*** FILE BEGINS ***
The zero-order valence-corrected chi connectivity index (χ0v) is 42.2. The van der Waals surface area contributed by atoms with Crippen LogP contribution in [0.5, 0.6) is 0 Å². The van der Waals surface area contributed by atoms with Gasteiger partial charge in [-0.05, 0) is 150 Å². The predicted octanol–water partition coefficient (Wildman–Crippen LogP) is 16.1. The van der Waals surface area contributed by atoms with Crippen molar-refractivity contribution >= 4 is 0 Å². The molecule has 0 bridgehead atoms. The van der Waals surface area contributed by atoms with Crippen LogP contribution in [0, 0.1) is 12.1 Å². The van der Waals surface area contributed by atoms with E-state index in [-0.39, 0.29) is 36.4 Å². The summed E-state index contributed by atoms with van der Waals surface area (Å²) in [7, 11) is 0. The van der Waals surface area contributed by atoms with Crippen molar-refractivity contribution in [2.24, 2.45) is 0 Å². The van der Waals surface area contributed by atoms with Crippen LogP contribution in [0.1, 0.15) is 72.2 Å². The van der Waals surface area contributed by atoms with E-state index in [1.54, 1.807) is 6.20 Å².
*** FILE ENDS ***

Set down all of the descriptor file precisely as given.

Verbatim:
The zero-order valence-corrected chi connectivity index (χ0v) is 42.2. The van der Waals surface area contributed by atoms with Crippen LogP contribution in [0.5, 0.6) is 0 Å². The van der Waals surface area contributed by atoms with Gasteiger partial charge in [-0.05, 0) is 150 Å². The predicted octanol–water partition coefficient (Wildman–Crippen LogP) is 16.1. The van der Waals surface area contributed by atoms with Crippen molar-refractivity contribution >= 4 is 0 Å². The molecule has 0 bridgehead atoms. The van der Waals surface area contributed by atoms with Crippen LogP contribution in [0, 0.1) is 12.1 Å². The van der Waals surface area contributed by atoms with E-state index in [-0.39, 0.29) is 36.4 Å². The summed E-state index contributed by atoms with van der Waals surface area (Å²) in [7, 11) is 0. The van der Waals surface area contributed by atoms with Crippen molar-refractivity contribution in [2.24, 2.45) is 0 Å². The van der Waals surface area contributed by atoms with Crippen LogP contribution in [0.1, 0.15) is 72.2 Å². The van der Waals surface area contributed by atoms with E-state index in [1.54, 1.807) is 6.20 Å².